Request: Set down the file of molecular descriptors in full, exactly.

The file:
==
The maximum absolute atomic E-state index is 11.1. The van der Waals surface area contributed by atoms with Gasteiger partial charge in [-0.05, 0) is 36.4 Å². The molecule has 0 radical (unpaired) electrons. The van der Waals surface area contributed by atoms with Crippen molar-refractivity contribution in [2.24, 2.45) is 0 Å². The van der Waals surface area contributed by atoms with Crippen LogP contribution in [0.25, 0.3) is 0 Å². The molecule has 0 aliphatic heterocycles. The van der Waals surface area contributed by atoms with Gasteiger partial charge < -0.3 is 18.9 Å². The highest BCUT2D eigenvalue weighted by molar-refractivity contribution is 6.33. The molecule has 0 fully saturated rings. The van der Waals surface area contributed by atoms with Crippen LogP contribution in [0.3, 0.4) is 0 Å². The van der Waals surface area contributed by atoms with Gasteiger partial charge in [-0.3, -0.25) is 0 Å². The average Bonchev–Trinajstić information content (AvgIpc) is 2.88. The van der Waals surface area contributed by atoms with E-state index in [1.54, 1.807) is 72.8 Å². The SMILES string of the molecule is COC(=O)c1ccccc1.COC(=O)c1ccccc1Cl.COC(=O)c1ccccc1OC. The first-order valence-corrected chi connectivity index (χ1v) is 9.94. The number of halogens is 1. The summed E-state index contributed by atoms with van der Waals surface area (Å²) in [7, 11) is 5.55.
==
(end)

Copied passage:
The maximum absolute atomic E-state index is 11.1. The van der Waals surface area contributed by atoms with Gasteiger partial charge in [-0.05, 0) is 36.4 Å². The molecule has 0 radical (unpaired) electrons. The van der Waals surface area contributed by atoms with Crippen molar-refractivity contribution in [2.24, 2.45) is 0 Å². The van der Waals surface area contributed by atoms with Crippen LogP contribution in [0.25, 0.3) is 0 Å². The molecule has 0 aliphatic heterocycles. The van der Waals surface area contributed by atoms with Gasteiger partial charge < -0.3 is 18.9 Å². The highest BCUT2D eigenvalue weighted by molar-refractivity contribution is 6.33. The molecule has 0 fully saturated rings. The van der Waals surface area contributed by atoms with Crippen LogP contribution in [0.3, 0.4) is 0 Å². The van der Waals surface area contributed by atoms with Gasteiger partial charge in [-0.3, -0.25) is 0 Å². The average Bonchev–Trinajstić information content (AvgIpc) is 2.88. The van der Waals surface area contributed by atoms with E-state index in [1.54, 1.807) is 72.8 Å². The SMILES string of the molecule is COC(=O)c1ccccc1.COC(=O)c1ccccc1Cl.COC(=O)c1ccccc1OC. The first-order valence-corrected chi connectivity index (χ1v) is 9.94. The number of halogens is 1. The summed E-state index contributed by atoms with van der Waals surface area (Å²) in [7, 11) is 5.55.